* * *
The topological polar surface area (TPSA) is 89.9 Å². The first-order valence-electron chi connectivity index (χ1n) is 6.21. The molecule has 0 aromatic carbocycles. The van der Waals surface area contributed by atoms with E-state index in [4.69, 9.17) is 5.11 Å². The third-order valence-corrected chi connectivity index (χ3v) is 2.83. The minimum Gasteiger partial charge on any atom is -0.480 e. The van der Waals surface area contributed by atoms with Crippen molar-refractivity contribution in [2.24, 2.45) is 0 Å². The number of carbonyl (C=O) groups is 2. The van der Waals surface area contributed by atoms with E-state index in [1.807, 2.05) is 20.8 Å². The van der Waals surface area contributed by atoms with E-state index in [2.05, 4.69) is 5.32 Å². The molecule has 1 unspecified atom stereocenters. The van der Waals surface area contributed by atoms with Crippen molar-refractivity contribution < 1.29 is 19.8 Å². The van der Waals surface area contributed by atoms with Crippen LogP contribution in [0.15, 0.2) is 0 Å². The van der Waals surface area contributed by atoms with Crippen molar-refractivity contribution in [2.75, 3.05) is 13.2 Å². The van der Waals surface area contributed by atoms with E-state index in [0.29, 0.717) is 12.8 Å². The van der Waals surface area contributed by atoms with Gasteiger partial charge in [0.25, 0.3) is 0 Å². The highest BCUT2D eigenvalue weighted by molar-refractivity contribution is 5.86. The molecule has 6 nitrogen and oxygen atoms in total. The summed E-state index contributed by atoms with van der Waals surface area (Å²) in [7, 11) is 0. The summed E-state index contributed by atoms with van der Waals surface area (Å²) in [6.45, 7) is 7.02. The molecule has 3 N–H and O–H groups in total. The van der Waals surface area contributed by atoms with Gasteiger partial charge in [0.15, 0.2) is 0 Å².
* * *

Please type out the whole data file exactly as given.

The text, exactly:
The topological polar surface area (TPSA) is 89.9 Å². The first-order valence-electron chi connectivity index (χ1n) is 6.21. The molecule has 0 aromatic carbocycles. The van der Waals surface area contributed by atoms with E-state index in [4.69, 9.17) is 5.11 Å². The third-order valence-corrected chi connectivity index (χ3v) is 2.83. The minimum Gasteiger partial charge on any atom is -0.480 e. The van der Waals surface area contributed by atoms with Crippen molar-refractivity contribution in [2.24, 2.45) is 0 Å². The number of carbonyl (C=O) groups is 2. The van der Waals surface area contributed by atoms with E-state index in [1.807, 2.05) is 20.8 Å². The van der Waals surface area contributed by atoms with E-state index in [2.05, 4.69) is 5.32 Å². The molecule has 1 unspecified atom stereocenters. The van der Waals surface area contributed by atoms with Crippen molar-refractivity contribution < 1.29 is 19.8 Å². The van der Waals surface area contributed by atoms with Crippen LogP contribution in [0.15, 0.2) is 0 Å². The van der Waals surface area contributed by atoms with Crippen molar-refractivity contribution in [2.75, 3.05) is 13.2 Å². The van der Waals surface area contributed by atoms with E-state index in [0.29, 0.717) is 12.8 Å². The van der Waals surface area contributed by atoms with Gasteiger partial charge in [0.25, 0.3) is 0 Å². The highest BCUT2D eigenvalue weighted by molar-refractivity contribution is 5.86. The molecule has 6 nitrogen and oxygen atoms in total. The summed E-state index contributed by atoms with van der Waals surface area (Å²) in [7, 11) is 0. The summed E-state index contributed by atoms with van der Waals surface area (Å²) in [6.45, 7) is 7.02. The molecule has 3 N–H and O–H groups in total. The van der Waals surface area contributed by atoms with Gasteiger partial charge in [0.15, 0.2) is 0 Å².